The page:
NORTH ADAMS — Four years after it was first filed, the lawsuit brought by the Freight Yard Pub against the North Adams Redevelopment Authority finally will be settled.
The three-member redevelopment authority unanimously voted on Wednesday to borrow $160,000 through Berkshire Bank and draw $125,671 from its reserves to pay the court-ordered judgment.
"This has been a long and hard process, and we are relieved that this matter is now resolved," said Christopher Hennessey, the attorney representing the Freight Yard Pub.
The restaurant, which operates under the company name Bay State Hospitality, was awarded a $300,000 judgment in 2014 after it claimed state construction to the nearby Hadley Overpass unfairly restricted its customers' access to parking, negatively affecting the business.
As the pub's landlord at Western Gateway Heritage State Park, the Redevelopment Authority was held responsible for the $300,000 judgment — less $83,215 in rent that restaurant had withheld. Interest has since built on the total judgment amount.
As part of the settlement agreement, the restaurant's next year of rent — $44,666 — will be placed into an escrow account. The escrow agent will be Berkshire Bank, which will direct debit from the escrow account $3,666 monthly — of which $2,224 will go toward the authority's loan payment.
The unsecured loan taken out by the redevelopment authority has a term of seven years and an interest rate of 4.5 percent. The monthly payment will be $2,224.
By drawing on its reserves to pay the settlement, the authority is left with only about $30,000 in the bank. Northern Berkshire Community Television, one of its major tenants, is leaving for a new headquarters on Union Street this year.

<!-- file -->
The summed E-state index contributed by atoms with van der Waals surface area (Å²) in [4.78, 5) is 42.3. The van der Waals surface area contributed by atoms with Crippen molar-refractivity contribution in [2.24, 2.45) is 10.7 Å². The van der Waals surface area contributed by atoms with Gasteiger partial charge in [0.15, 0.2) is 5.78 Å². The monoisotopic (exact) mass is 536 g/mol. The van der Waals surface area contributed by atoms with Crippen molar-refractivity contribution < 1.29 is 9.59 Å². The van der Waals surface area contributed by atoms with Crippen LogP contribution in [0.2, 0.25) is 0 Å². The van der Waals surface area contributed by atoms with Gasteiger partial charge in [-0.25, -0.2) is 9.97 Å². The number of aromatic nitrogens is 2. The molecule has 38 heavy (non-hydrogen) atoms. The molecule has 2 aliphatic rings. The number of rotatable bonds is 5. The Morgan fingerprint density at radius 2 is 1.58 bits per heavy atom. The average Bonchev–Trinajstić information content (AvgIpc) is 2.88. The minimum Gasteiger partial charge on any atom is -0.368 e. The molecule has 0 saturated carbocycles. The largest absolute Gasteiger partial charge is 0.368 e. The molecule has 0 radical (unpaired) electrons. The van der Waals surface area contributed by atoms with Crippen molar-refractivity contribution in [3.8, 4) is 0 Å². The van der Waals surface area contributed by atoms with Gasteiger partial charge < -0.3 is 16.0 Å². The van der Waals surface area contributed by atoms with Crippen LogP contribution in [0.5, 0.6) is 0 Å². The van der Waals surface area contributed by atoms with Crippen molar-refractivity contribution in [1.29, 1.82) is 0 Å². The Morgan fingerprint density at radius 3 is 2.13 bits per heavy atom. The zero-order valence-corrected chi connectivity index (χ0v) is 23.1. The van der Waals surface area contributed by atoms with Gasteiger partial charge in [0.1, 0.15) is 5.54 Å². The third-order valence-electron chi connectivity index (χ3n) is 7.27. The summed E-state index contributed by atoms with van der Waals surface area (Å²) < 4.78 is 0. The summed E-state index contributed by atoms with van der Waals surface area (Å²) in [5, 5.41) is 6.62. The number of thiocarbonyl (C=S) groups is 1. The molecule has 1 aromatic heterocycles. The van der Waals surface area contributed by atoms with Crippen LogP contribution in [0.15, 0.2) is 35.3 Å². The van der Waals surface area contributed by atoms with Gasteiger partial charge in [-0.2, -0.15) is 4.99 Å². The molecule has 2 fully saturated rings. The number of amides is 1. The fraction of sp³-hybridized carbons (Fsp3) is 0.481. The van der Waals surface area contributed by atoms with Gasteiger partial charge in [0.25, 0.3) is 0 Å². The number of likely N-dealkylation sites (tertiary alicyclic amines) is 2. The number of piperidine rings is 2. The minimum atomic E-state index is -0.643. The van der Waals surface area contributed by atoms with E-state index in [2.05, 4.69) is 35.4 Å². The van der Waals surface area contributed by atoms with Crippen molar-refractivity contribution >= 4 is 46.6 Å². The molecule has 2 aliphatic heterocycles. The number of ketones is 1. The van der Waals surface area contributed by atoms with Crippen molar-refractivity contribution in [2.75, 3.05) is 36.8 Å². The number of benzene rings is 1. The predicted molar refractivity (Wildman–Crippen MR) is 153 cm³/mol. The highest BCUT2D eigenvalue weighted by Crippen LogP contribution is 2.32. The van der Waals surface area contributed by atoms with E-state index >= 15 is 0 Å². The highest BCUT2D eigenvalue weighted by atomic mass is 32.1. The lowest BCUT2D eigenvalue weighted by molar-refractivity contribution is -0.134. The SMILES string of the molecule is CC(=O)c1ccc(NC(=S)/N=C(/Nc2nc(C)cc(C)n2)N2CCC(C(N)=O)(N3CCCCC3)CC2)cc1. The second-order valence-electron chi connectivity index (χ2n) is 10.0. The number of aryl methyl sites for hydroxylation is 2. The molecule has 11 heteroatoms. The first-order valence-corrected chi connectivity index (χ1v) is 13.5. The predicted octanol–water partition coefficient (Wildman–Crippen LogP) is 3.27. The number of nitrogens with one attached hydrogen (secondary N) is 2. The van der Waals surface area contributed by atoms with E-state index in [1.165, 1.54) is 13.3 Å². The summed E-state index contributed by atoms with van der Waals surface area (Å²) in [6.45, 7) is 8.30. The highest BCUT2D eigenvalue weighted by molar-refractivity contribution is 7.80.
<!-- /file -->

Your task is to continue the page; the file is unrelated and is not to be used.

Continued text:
Mayor Richard Alcombright noted that despite the monthly loan payment, the authority will be in a better position with the lawsuit settled because it can begin receiving the restaurant's rent for the first time in several years.
"We'll have a revenue stream of probably $4,000 a month after this is all said and done ... along with $30,000 in the bank, and it's not going to be easy but we'll just have to manage it," Alcombright said.
The basic terms of the borrowing plan and settlement are largely similar to what Alcombright brought last year before the City Council, which rejected it. Under the new plan, the Redevelopment Authority is the borrowing entity and held responsible for the loan's payment; Alcombright's initial plan proposed the city borrow the money.
Board member Michael Leary asked what the authority's collateral would be if it defaulted on the loan, but City Solicitor John DeRosa said it is unsecured.
"Berkshire Bank was very gracious in lending us an unsecured loan," Alcombright said.